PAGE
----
• The instruction has come down from the leadership team - it must be followed. 


Set objectives

Objectives of the exercise can be as high or low level as you want. An appropriate starting set might include:
  • Objective 1 - Test the incident response processes of the company.
  • Objective 2 - Exercise IR collaboration between teams and departments.
  • Objective 3 - Identify improvements opportunities in security monitoring.
  • Objective 4 - Raise overall awareness of current security threats.

Pick a scenario

Don't go full nation-state-cyber-war on your first attempt. Hopefully you've got some idea of your threats and what their capabilities are. In the absence of C-level steer, consider breach write-ups or if you're (un)lucky enough, any breaches or incidents reported by your competitors. If you're still struggling for inspiration have a look at @badthingsdaily, an account dedicated to incident scenarios.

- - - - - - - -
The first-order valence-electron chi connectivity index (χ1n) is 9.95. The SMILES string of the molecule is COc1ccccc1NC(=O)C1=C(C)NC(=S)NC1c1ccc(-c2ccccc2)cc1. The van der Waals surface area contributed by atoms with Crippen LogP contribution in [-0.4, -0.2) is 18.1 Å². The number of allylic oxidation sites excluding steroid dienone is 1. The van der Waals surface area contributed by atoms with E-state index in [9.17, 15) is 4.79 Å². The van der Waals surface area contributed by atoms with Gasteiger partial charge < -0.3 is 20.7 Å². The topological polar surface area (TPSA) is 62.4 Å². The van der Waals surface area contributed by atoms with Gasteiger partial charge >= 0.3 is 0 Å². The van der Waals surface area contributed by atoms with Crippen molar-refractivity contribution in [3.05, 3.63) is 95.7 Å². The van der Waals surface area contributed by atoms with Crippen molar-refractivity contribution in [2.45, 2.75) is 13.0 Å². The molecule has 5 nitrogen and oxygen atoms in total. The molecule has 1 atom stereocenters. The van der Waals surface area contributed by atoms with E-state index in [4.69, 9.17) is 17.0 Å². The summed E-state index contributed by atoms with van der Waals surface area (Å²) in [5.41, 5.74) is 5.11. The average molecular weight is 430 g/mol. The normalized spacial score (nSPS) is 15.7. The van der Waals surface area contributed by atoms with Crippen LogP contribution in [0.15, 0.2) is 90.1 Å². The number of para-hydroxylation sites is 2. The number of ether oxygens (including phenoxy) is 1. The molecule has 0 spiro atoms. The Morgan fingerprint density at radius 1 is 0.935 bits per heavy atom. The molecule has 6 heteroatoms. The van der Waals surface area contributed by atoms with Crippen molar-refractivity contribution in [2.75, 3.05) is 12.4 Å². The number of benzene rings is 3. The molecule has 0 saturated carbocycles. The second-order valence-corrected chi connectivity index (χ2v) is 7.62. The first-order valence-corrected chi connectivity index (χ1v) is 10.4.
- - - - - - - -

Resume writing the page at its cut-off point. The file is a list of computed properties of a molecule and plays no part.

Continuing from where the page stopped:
First time scenarios to consider might include:

  • DMZ Host Compromise - Your Ops Team / MSSP / ISP contact call to advise you that they have observed a sudden spike in traffic between a host or hosts in your DMZ and known-bad C2 destinations.
  • DNS Hijacking - After receiving multiple complaints from a variety of sources over the weekend your 1st line support operatives realise that your primary domain has been hijacked and all sub-domains employed by the business no longer resolve to your IP space.
  • DDoS Ransom Demand - Your Financial director calls you on Sunday evening after receiving a direct call from someone claiming to have a significant DDoS capability. They have threatened to target all your services unless the demands they have emailed over are met. 
  • Ransomware on the central file-server - Service support contact you to advise that a user has detonated ransomware and that this has found the central file-server used by many employees. Many files appear to be encrypted now and the number of reports is rising.